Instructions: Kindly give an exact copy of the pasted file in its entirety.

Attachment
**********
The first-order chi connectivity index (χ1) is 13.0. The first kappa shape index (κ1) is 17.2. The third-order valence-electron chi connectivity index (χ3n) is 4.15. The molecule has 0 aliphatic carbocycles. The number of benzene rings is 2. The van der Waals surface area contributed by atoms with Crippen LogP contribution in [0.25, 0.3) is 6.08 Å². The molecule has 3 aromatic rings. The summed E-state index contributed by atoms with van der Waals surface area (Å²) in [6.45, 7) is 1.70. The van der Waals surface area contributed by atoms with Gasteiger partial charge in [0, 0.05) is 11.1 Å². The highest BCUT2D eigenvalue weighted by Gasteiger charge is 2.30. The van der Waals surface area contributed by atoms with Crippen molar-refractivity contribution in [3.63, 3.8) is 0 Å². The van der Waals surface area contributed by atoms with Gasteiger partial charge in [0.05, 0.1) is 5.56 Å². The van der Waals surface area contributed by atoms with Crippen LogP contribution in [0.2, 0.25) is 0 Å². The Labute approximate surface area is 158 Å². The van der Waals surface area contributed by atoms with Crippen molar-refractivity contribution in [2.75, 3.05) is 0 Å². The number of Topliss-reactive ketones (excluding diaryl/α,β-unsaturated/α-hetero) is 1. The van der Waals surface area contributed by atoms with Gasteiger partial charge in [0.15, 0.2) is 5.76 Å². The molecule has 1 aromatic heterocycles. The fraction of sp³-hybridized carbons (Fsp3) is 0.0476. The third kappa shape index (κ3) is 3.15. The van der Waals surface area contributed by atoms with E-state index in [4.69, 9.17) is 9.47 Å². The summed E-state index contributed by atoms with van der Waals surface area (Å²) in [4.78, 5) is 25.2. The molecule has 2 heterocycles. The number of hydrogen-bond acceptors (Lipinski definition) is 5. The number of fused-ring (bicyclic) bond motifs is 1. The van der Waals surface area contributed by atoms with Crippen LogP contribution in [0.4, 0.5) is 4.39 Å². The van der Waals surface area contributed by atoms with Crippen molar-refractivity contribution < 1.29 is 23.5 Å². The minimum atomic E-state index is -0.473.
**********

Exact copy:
The first-order chi connectivity index (χ1) is 13.0. The first kappa shape index (κ1) is 17.2. The third-order valence-electron chi connectivity index (χ3n) is 4.15. The molecule has 0 aliphatic carbocycles. The number of benzene rings is 2. The van der Waals surface area contributed by atoms with Crippen LogP contribution in [0.25, 0.3) is 6.08 Å². The molecule has 3 aromatic rings. The summed E-state index contributed by atoms with van der Waals surface area (Å²) in [6.45, 7) is 1.70. The van der Waals surface area contributed by atoms with Gasteiger partial charge in [0, 0.05) is 11.1 Å². The highest BCUT2D eigenvalue weighted by Gasteiger charge is 2.30. The van der Waals surface area contributed by atoms with Crippen molar-refractivity contribution in [3.63, 3.8) is 0 Å². The van der Waals surface area contributed by atoms with Gasteiger partial charge in [0.05, 0.1) is 5.56 Å². The van der Waals surface area contributed by atoms with Crippen LogP contribution in [0.2, 0.25) is 0 Å². The Labute approximate surface area is 158 Å². The van der Waals surface area contributed by atoms with Crippen molar-refractivity contribution in [2.75, 3.05) is 0 Å². The number of Topliss-reactive ketones (excluding diaryl/α,β-unsaturated/α-hetero) is 1. The van der Waals surface area contributed by atoms with Gasteiger partial charge in [0.15, 0.2) is 5.76 Å². The molecule has 1 aromatic heterocycles. The fraction of sp³-hybridized carbons (Fsp3) is 0.0476. The third kappa shape index (κ3) is 3.15. The van der Waals surface area contributed by atoms with E-state index in [4.69, 9.17) is 9.47 Å². The summed E-state index contributed by atoms with van der Waals surface area (Å²) in [4.78, 5) is 25.2. The molecule has 2 heterocycles. The number of hydrogen-bond acceptors (Lipinski definition) is 5. The number of fused-ring (bicyclic) bond motifs is 1. The van der Waals surface area contributed by atoms with Crippen LogP contribution in [0.4, 0.5) is 4.39 Å². The van der Waals surface area contributed by atoms with Crippen molar-refractivity contribution < 1.29 is 23.5 Å². The minimum atomic E-state index is -0.473.